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Encountering Religion in the WorkplaceThe Legal Rights and Responsibilities of Workers and Employers$
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Raymond F. Gregory

Print publication date: 2011

Print ISBN-13: 9780801449543

Published to Cornell Scholarship Online: August 2016

DOI: 10.7591/cornell/9780801449543.001.0001

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Religious Discrimination at Various Stages of the Employment Relationship

Religious Discrimination at Various Stages of the Employment Relationship

(p.42) 4 Religious Discrimination at Various Stages of the Employment Relationship
Encountering Religion in the Workplace

Raymond F. Gregory

Cornell University Press

This chapter examines acts of religious discrimination at various stages of the employment relationship. A worker who intends to pursue a religious discrimination claim against his or her employer may turn to the Equal Employment Opportunity Commission (EEOC). When a worker files a charge, the EEOC investigates the allegations of discrimination. That investigation typically leads either to a “for cause” finding (there is reason to believe that the worker was subjected to discriminatory conduct) or a “no cause” finding (there is no reason to believe that the employer engaged in discriminatory conduct). This chapter discusses religious discrimination claims asserted during the employment relationship, focusing on the following areas: hiring and promotions; dress codes, general attire, and personal appearance; work assignments; discipline; wages and benefits; transfers; and layoffs. It also considers a number of court cases that illustrate the problems typically encountered by workers as they pursue their religious discrimination claims before the EEOC and the courts.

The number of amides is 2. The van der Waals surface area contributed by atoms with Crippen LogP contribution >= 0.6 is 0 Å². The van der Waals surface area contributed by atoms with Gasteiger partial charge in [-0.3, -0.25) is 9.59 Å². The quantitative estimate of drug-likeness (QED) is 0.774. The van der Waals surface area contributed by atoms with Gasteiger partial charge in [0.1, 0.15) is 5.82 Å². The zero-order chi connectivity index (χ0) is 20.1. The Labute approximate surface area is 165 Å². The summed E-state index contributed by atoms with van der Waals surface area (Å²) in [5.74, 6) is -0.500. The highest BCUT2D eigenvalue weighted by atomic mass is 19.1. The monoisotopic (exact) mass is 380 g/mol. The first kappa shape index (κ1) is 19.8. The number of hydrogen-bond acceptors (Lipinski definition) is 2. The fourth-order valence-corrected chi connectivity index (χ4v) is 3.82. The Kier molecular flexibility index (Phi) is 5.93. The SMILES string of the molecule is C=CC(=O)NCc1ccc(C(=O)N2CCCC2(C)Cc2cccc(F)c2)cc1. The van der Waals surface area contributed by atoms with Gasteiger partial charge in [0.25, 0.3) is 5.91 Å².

Keywords:   religious discrimination, employment, Equal Employment Opportunity Commission, for cause finding, no cause finding, hiring, dress codes, court cases, layoffs, promotions

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